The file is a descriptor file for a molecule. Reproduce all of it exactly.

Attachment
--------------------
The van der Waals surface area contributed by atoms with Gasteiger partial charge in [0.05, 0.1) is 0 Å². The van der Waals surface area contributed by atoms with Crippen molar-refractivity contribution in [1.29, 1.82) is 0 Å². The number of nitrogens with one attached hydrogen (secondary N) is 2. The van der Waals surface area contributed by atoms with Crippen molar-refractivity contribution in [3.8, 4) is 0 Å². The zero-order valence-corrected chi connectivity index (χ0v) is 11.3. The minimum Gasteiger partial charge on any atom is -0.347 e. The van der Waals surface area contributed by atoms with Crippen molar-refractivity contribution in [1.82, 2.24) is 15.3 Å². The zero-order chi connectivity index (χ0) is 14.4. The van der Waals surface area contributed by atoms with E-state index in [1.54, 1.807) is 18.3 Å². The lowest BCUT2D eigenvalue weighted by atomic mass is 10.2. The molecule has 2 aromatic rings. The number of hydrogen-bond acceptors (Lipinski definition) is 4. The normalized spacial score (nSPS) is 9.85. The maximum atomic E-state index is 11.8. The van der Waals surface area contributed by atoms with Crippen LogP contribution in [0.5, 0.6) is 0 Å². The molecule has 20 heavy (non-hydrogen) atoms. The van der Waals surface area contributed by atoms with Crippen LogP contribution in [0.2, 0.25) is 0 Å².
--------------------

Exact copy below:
The van der Waals surface area contributed by atoms with Gasteiger partial charge in [0.05, 0.1) is 0 Å². The van der Waals surface area contributed by atoms with Crippen molar-refractivity contribution in [1.29, 1.82) is 0 Å². The number of nitrogens with one attached hydrogen (secondary N) is 2. The van der Waals surface area contributed by atoms with Crippen molar-refractivity contribution in [3.8, 4) is 0 Å². The zero-order valence-corrected chi connectivity index (χ0v) is 11.3. The minimum Gasteiger partial charge on any atom is -0.347 e. The van der Waals surface area contributed by atoms with Crippen molar-refractivity contribution in [1.82, 2.24) is 15.3 Å². The zero-order chi connectivity index (χ0) is 14.4. The van der Waals surface area contributed by atoms with E-state index in [1.54, 1.807) is 18.3 Å². The lowest BCUT2D eigenvalue weighted by atomic mass is 10.2. The molecule has 2 aromatic rings. The number of hydrogen-bond acceptors (Lipinski definition) is 4. The normalized spacial score (nSPS) is 9.85. The maximum atomic E-state index is 11.8. The van der Waals surface area contributed by atoms with Crippen LogP contribution in [0.5, 0.6) is 0 Å². The molecule has 20 heavy (non-hydrogen) atoms. The van der Waals surface area contributed by atoms with Crippen LogP contribution in [0.2, 0.25) is 0 Å².